And win he had, at 19-1 and they had him six ways to Sunday. Alan and I hadn't had him, but then, fools that we were, we had handicapped the conventional way, instead of with the Red Face method of harness handicapping. Missed the Little Dog handicapping system in the first race too. Evidently, we were going to have to change our style here.

The four guys sat out the next race and didn't discuss anything more than which NFL team would win the game on Sunday. But the race after that seemed to call for an entirely new method of handicapping. They all turned their chairs and faced the door to the grandstand. They sat and watched and didn't say a word to each other. We were intrigued, but mystified.

"There he goes!" Sunglasses yelled. "He's heading out now so he can make it to the winner's circle in time. He thinks it has a chance."

They all rushed up to the betting machines and started punching in numbers. Alan and I, who didn't have a clue in this race for 2 year old filly trotters - one of the hardest to handicap, I think - sat in our chairs and didn't buy a ticket.

The race went off and half the field went offstride behind the gate and most of the others went offstride later in the race. It was the usual chaotic contest that you get with young trotters, especially females, but one horse didn't jump at all. She just stayed flat from gate to wire, as they say, and won in a very good time. Her name was Griggin Gertie and she was from the Griggin Stables.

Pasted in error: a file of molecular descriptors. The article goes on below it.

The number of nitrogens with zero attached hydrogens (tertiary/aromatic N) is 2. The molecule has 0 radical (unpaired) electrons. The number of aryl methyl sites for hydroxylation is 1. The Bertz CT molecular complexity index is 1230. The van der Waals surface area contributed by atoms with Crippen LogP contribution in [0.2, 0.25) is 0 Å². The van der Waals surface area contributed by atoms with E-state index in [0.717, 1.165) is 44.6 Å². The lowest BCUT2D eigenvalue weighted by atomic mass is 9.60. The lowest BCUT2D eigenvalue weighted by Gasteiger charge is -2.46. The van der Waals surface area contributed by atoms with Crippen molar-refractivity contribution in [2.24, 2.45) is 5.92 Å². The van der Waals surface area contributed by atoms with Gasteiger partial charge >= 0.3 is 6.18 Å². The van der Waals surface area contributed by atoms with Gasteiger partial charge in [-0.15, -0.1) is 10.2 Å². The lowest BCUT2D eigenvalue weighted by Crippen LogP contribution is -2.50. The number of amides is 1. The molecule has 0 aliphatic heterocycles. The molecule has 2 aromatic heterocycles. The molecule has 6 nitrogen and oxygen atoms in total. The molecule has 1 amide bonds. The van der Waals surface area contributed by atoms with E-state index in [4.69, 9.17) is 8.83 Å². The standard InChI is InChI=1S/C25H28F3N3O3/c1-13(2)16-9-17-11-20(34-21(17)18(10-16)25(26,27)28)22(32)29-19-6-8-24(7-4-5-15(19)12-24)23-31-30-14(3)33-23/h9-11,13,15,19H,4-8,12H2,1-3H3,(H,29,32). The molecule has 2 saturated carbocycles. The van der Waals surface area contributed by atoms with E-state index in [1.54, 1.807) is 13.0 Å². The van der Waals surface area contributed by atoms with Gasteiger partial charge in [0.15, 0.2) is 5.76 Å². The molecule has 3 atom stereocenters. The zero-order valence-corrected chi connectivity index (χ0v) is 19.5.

That's when the penny dropped. The man in the winner's circle getting his picture taken with Griggin Gertie and the trainer, was an elderly man known as Slim, probably because he was almost perfectly round and must have weighed about 400 pounds. He had difficulty walking and never walked when he could sit, but he always tried to make it out to the winner's circle, when he knew that one of the horses that he owned through his Griggin Stables, was going to win. So, that's what those guys had been looking for!

I had to give them credit for thinking of that. And I guess I had to admire them for figuring out that Jerry's little dog inspired him to better driving efforts, even if I didn't believe that the dog went over the program with him. And I guess it makes sense that a redfaced hungover driver doesn't do as well as a well-rested one who hasn't had a drink in weeks.

I'm not recommending that anyone else adopt this type of handicapping method, but I have to say that it's a unique one and one that amused me for that whole program. The foursome continued to handicap with their odd methods, including one race where they didn't play a favorite whose owner had shorts on, because they said he never wore shorts when he was going to go into the winner's circle, because he was shy about his bony knees.

What I DO recommend is that you use the standard factors to handicap, like speed, pace, class and trainer and driver percentages. Play on Bet America and get rewards for bonus tracks. Invite a friend over to join you on their laptop, so you can socialize while you play the races. And when you look at the post parade online, if it's raining, make sure you notice whether that driver at one of the Northeast tracks has his glasses on. You know, the one who needs them to win in the slop, but sometimes forgets them. You have to handicap for that, of course. I always do.